But many researchers believe the decline of civilization on Easter Island didn’t occur until after the Europeans arrived in 1722. Eventually slavers and whalers came and took away many of the island’s inhabitants. Newly introduced diseases such as smallpox took their toll on the inhabitants as well. Regarding the state of deforestation that existed at the time, there is some controversy. Some arrivals reported that there were trees still standing, while others claimed there were few if any.
However, there is no proof that the island’s ecosystem collapsed before or after European contact. When Christian missionaries came to the island in the middle 1800s, the remaining inhabitants were queried about the island’s history, but their responses were inconclusive. Hopefully further excavations and research will yield the answer.
Nevertheless, there’s little doubt what caused some of the island’s woes: rats. On an installment of the Discovery Channel’s program Wild Pacific, it was pointed out that a plague of rats, perhaps the most potentially invasive of all animal species, ate the seeds of the island’s palm trees, essentially causing their eventual extinction, and the rats also consumed the eggs of the island’s once numerous seabird population. The show didn’t claim when the rats arrived, but they could have come with either the Polynesians or the Europeans. It seems rats will always be with us!
Astonishingly, the South Pacific’s only original written text was found on Easter Island. Basically a language of Eastern Polynesia, this rongorongo as it is called, a kind of pictographic writing similar in a fashion to Egyptian hieroglyphics (don’t you dare make the suggestion!), has been partially deciphered. Written on wooden tablets, this verbiage describes genealogical and cosmological connections, suggesting that these very portable tablets may have been used for ritualistic purposes, perhaps during chants. Maybe in the future more information from these tablets will be derived, enlightening us all.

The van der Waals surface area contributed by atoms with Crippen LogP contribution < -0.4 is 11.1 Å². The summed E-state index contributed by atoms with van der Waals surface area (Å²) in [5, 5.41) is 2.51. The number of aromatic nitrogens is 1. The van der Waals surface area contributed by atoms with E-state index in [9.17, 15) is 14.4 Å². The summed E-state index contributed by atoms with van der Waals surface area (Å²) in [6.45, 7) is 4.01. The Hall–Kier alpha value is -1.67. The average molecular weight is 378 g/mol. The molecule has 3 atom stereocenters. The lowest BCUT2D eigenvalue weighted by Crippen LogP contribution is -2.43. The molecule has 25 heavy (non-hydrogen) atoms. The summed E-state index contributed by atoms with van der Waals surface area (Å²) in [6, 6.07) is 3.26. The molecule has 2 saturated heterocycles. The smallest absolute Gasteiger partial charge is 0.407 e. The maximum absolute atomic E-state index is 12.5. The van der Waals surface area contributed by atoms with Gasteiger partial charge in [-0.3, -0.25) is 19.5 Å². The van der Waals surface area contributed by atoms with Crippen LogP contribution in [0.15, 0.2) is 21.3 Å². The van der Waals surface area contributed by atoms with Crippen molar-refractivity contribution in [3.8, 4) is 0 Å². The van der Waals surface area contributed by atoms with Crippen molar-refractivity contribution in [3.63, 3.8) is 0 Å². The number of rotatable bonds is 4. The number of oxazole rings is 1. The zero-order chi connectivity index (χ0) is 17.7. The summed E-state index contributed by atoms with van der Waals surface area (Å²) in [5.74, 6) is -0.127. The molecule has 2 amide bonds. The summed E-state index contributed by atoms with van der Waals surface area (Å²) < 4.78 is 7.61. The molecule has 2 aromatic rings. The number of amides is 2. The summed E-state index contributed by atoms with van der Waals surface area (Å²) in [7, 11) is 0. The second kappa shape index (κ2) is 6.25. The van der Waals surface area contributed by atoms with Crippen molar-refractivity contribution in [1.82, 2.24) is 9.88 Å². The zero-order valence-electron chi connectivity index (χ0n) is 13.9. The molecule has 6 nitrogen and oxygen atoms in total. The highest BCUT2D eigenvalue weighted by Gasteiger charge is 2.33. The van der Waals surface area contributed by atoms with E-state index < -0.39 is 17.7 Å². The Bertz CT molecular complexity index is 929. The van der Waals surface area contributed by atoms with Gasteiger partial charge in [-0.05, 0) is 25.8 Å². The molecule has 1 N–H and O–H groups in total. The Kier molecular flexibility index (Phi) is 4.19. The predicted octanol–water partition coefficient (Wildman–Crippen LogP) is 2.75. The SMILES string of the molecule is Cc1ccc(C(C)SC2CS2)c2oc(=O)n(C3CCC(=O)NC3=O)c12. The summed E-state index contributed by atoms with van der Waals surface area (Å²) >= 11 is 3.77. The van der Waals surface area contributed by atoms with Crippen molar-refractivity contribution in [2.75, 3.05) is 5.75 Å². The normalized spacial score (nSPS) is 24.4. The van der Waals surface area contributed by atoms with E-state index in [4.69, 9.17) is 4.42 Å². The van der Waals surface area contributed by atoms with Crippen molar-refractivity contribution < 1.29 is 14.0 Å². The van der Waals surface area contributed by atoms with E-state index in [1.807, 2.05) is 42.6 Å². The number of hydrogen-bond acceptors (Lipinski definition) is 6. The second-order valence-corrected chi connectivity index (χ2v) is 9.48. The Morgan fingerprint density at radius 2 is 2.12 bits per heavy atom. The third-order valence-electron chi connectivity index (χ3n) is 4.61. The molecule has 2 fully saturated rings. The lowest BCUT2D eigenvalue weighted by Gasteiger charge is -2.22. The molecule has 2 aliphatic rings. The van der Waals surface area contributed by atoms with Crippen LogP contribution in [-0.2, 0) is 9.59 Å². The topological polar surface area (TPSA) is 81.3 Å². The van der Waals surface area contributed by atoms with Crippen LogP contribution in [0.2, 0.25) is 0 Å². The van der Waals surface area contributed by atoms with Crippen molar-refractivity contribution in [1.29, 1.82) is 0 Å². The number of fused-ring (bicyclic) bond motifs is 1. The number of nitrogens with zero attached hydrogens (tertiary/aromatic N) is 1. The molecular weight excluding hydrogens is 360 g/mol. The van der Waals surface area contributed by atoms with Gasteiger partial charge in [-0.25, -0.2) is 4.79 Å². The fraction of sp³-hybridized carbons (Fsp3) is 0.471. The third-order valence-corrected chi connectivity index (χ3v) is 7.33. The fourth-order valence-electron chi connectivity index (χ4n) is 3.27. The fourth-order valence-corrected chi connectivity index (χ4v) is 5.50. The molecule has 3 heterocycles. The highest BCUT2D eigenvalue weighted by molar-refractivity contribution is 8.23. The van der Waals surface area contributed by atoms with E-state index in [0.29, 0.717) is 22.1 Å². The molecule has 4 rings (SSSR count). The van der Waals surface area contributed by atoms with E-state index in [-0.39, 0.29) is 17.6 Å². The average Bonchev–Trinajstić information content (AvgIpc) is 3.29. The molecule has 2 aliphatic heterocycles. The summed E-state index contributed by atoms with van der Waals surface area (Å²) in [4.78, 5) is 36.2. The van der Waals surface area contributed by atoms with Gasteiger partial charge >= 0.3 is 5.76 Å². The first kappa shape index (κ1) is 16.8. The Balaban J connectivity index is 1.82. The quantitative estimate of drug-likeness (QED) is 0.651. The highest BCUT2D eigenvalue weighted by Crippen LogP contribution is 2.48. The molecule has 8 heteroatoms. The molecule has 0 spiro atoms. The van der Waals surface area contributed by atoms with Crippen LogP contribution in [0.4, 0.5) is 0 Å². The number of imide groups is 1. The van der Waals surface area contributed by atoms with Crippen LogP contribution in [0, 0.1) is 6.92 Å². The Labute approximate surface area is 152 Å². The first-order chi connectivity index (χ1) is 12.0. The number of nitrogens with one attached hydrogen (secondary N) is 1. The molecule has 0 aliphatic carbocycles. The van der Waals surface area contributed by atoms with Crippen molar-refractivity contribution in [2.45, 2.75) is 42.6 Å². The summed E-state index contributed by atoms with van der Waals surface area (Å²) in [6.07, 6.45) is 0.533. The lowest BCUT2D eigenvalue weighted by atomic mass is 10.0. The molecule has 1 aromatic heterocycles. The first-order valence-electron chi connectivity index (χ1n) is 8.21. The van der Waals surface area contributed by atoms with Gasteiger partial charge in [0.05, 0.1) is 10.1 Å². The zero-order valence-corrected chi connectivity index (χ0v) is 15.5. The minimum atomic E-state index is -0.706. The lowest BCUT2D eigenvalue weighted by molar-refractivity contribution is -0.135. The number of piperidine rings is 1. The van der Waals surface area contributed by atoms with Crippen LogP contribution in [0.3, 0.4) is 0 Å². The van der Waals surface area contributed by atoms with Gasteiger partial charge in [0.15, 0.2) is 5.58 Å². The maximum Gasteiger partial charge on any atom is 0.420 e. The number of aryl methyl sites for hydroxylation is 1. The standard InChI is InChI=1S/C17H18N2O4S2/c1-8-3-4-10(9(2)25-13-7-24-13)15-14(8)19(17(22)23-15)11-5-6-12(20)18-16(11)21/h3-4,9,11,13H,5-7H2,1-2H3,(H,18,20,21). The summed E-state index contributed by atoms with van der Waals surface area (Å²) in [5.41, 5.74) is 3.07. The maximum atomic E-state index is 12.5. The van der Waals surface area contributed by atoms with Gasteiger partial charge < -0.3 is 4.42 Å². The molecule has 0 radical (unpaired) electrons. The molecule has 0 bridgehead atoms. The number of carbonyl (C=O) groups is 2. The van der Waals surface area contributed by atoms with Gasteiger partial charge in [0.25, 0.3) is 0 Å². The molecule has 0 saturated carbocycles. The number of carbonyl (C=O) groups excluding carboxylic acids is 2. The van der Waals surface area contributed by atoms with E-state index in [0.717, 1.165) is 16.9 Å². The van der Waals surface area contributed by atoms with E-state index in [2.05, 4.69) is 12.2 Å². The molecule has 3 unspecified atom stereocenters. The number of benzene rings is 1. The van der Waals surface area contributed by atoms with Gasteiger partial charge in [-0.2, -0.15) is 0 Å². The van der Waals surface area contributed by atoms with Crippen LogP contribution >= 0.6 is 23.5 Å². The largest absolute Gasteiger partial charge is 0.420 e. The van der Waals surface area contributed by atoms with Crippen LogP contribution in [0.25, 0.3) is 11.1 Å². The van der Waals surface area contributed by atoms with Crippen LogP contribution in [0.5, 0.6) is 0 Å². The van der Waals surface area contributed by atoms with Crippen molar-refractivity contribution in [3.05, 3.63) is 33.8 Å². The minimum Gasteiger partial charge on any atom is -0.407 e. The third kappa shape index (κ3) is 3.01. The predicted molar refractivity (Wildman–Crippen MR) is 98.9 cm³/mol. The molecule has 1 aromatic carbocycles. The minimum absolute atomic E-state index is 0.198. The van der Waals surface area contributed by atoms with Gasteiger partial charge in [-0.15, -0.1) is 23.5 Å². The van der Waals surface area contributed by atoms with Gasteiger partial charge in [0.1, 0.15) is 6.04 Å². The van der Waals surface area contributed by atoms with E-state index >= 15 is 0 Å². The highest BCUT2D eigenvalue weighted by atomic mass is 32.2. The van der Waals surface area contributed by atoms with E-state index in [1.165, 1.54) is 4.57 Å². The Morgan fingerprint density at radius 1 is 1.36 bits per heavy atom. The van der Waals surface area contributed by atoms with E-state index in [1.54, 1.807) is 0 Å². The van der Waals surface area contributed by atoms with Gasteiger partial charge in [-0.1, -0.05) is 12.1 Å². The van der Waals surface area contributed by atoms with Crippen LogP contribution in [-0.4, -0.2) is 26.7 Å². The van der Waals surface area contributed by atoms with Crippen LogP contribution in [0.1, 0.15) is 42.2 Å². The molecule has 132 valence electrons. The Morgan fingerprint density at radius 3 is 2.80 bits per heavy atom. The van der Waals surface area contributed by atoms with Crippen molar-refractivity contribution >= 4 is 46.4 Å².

So, for the foreseeable future at least, Easter Island will remain a hotspot for many pet theories regarding the origin and spread of civilization on earth. Scientists and crackpots alike will continue to make claims, spreading the gospel as they see it, and it will be left for us to decide what is fact or fiction.
Go ahead then, declare that aliens built the statues on Easter Island! As a title, it certainly catches the eye, but the facts will speak for themselves, as they always do.
As for what those curious statues represent, they somewhat resemble Rush Limbaugh, who, in a former life, must have put up those darn things!
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© 2009 Kelley